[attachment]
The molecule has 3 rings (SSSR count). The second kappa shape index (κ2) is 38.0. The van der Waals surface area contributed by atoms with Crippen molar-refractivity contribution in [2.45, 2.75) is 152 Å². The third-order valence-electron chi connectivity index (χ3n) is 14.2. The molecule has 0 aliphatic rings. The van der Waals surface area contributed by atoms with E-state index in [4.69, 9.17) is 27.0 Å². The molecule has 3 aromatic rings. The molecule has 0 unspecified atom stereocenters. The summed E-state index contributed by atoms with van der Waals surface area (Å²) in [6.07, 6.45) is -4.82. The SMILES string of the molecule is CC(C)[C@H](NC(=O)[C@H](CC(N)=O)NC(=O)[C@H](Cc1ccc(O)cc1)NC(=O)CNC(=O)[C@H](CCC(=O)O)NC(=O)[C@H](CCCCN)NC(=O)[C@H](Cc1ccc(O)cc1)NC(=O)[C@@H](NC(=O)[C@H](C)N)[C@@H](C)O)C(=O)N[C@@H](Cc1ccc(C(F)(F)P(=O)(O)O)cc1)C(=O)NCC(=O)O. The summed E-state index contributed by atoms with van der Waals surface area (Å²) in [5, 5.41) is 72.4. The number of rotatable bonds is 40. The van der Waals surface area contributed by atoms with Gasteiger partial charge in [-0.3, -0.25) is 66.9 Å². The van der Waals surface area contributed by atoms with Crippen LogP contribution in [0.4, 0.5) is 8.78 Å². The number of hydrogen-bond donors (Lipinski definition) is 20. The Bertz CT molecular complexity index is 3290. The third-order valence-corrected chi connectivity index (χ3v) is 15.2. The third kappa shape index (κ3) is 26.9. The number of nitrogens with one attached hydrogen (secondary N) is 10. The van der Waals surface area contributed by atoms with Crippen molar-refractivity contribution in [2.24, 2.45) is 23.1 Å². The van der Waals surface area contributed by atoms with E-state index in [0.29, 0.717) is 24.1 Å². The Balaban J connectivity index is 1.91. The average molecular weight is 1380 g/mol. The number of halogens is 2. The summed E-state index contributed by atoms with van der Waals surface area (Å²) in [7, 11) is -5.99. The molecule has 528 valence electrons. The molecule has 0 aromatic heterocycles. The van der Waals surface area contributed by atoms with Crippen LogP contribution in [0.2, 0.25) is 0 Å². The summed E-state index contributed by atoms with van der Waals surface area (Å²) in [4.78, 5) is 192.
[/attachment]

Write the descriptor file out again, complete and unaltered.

The molecule has 3 rings (SSSR count). The second kappa shape index (κ2) is 38.0. The van der Waals surface area contributed by atoms with Crippen molar-refractivity contribution in [2.45, 2.75) is 152 Å². The third-order valence-electron chi connectivity index (χ3n) is 14.2. The molecule has 0 aliphatic rings. The van der Waals surface area contributed by atoms with E-state index in [4.69, 9.17) is 27.0 Å². The molecule has 3 aromatic rings. The molecule has 0 unspecified atom stereocenters. The summed E-state index contributed by atoms with van der Waals surface area (Å²) in [6.07, 6.45) is -4.82. The SMILES string of the molecule is CC(C)[C@H](NC(=O)[C@H](CC(N)=O)NC(=O)[C@H](Cc1ccc(O)cc1)NC(=O)CNC(=O)[C@H](CCC(=O)O)NC(=O)[C@H](CCCCN)NC(=O)[C@H](Cc1ccc(O)cc1)NC(=O)[C@@H](NC(=O)[C@H](C)N)[C@@H](C)O)C(=O)N[C@@H](Cc1ccc(C(F)(F)P(=O)(O)O)cc1)C(=O)NCC(=O)O. The summed E-state index contributed by atoms with van der Waals surface area (Å²) in [5, 5.41) is 72.4. The number of rotatable bonds is 40. The van der Waals surface area contributed by atoms with Gasteiger partial charge in [-0.3, -0.25) is 66.9 Å². The van der Waals surface area contributed by atoms with Crippen LogP contribution in [0.4, 0.5) is 8.78 Å². The number of hydrogen-bond donors (Lipinski definition) is 20. The Bertz CT molecular complexity index is 3290. The third-order valence-corrected chi connectivity index (χ3v) is 15.2. The third kappa shape index (κ3) is 26.9. The number of nitrogens with one attached hydrogen (secondary N) is 10. The van der Waals surface area contributed by atoms with Crippen molar-refractivity contribution in [2.24, 2.45) is 23.1 Å². The van der Waals surface area contributed by atoms with E-state index in [0.29, 0.717) is 24.1 Å². The Balaban J connectivity index is 1.91. The average molecular weight is 1380 g/mol. The number of halogens is 2. The summed E-state index contributed by atoms with van der Waals surface area (Å²) in [7, 11) is -5.99. The molecule has 528 valence electrons. The molecule has 0 aromatic heterocycles. The van der Waals surface area contributed by atoms with Crippen LogP contribution in [0.2, 0.25) is 0 Å². The summed E-state index contributed by atoms with van der Waals surface area (Å²) in [4.78, 5) is 192.